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## Humanist Archives: May 22, 2020, 6:33 a.m. Humanist 34.45 - punctuation in the assignment statement

```                  Humanist Discussion Group, Vol. 34, No. 45.
Department of Digital Humanities, King's College London
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[1]    From: Gabriel Egan
Subject: Re: [Humanist] 34.39: punctuation in the assignment statement (72)

[2]    From: Henry Schaffer
Subject: Re: [Humanist] 34.39: punctuation in the assignment statement (19)

--[1]------------------------------------------------------------------------
Date: 2020-05-21 12:49:17+00:00
From: Gabriel Egan
Subject: Re: [Humanist] 34.39: punctuation in the assignment statement

Dear Willard

I think you are probing something important in
software and asking what role mathematics
has played in the evolution of software since its
invention in the 1940s. All the early applications
of computers were mathematical, I believe, and
indeed the kind of language processing that
Digital Humanities often involves would not
have even counted as a computer application to
the early pioneers because it was not mathematical.

I think to those mathematical minds, the need to avoid
using "=" for assignment was not merely a matter of
ensuring clarity but rather was a more visceral repugnance
at the possibility of someone writing (as one can in
some languages):

LET X = X + 1

The "LET" part of this statement compounds the offence
because it too has a special meaning in mathematics
when putting a problem expressed in words into symbolic
form, as in "Let x = the radius of the cow".

Incidentally, I don't think we have reached a consensus
yet on what the "=" symbol should mean in computing. Indeed,
I think we don't have a consensus on what "equals" means.
Consider the following Python statements creating and
modifying what is sometimes called an associative array,
or a hash, or a dictionary:

x = {1: "Original"}
y = x
x[1] = "New"
print(y)

Since 'y' is created in line 2 by being defined as "=" to
'x' -- where 'x' is the key "1" with the value "Original" --
and since there are no more "y =" statements in the program,
many programmers would expect line 4's printing out of 'y'
to produce the key "1" and the value "Original".

But in fact when the above Python code is run, 'y' is printed
out as the key "1" and the value "New". Why? Because the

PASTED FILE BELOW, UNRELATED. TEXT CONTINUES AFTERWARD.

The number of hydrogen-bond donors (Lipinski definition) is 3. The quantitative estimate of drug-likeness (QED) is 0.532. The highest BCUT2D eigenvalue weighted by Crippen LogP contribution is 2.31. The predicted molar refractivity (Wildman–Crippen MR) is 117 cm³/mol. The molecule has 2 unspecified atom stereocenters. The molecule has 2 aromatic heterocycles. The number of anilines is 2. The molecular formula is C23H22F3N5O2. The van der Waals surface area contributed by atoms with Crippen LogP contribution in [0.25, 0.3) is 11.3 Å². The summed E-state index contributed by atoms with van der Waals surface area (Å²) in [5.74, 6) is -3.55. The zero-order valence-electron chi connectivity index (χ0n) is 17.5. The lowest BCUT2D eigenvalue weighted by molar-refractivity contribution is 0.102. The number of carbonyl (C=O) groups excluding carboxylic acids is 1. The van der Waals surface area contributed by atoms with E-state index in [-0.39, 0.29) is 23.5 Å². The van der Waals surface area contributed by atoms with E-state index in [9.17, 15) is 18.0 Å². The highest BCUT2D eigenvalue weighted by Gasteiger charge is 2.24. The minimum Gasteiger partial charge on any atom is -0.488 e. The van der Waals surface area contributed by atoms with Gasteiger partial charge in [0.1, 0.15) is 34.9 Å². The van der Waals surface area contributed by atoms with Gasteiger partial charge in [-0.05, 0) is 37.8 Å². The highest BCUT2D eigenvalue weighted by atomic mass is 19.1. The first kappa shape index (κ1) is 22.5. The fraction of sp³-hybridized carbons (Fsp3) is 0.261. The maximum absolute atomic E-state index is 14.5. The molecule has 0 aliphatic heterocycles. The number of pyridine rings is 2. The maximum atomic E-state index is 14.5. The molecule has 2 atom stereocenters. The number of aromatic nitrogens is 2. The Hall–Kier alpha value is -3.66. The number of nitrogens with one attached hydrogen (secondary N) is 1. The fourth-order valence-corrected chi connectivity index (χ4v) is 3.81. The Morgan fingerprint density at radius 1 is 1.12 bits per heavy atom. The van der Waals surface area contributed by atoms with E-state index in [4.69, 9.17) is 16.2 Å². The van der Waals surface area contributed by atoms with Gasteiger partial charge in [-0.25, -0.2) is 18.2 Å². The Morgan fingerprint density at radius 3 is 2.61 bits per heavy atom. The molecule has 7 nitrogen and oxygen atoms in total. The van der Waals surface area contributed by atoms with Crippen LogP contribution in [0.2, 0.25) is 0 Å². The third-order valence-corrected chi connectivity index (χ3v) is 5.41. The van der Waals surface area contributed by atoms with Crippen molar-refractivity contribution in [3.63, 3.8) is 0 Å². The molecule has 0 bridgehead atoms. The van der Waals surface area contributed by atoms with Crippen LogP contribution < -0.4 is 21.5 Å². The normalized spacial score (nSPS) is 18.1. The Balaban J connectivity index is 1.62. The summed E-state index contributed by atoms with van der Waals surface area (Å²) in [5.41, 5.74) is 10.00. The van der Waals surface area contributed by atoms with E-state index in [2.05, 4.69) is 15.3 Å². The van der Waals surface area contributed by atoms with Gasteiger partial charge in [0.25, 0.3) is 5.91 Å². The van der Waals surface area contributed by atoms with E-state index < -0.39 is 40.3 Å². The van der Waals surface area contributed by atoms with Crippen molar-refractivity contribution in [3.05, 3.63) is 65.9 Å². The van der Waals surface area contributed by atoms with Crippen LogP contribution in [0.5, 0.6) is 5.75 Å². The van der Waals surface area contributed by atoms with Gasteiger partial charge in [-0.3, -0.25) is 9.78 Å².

"=" in line 2 didn't simply make a new and independent copy
of 'x' and call it 'y' -- which is what assignment statements
do in most languages -- but rather it created a new label 'y'
that points to the same dictionary that the label 'x' points
to. Thus changes to 'x' are also changes to 'y' because these
are just two equivalent names for the same dictionary.

Is Python's use of "=" this way -- which applies only
to dictionaries, I believe -- a new sense of "=" to
add to the imperative "copy that to make this" and the
interrogative "is that equal to this"? Or is the Python
convention actually a form of the mathematicians' sense
that "=" means "let's call that this"?

Could this potential confusion be connected to the
fact that the symbol "=" is overloaded with meaning,
being vocalized as "equal" and "equals" depending
on context?

Regards

Gabriel Egan

--[2]------------------------------------------------------------------------
Date: 2020-05-21 12:04:47+00:00
From: Henry Schaffer
Subject: Re: [Humanist] 34.39: punctuation in the assignment statement

Willard,
Just one small, but relevant aspect - you ask

On Thu, May 21, 2020 at 3:59 AM Humanist  wrote:

> ...
> But someone (Backus?) chose the colon over other characters available
> on the IBM 029 Card Punch. I wonder, what's wrong with '->'?
> ...

What was *very* wrong is that it took up another column of the punched
card! Of the 80 column card, 8 columns at the end were for sequence
numbering the cards so they could be put back in order by sorting if the
need was there. Columns 1-5 were for statement numbers, and column 6 was
for indicating a continuation. So there were only 66 columns left and
wasting one of them wasn't to be taken lightly!

--henry

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Editor: Willard McCarty (King's College London, U.K.; Western Sydney University, Australia)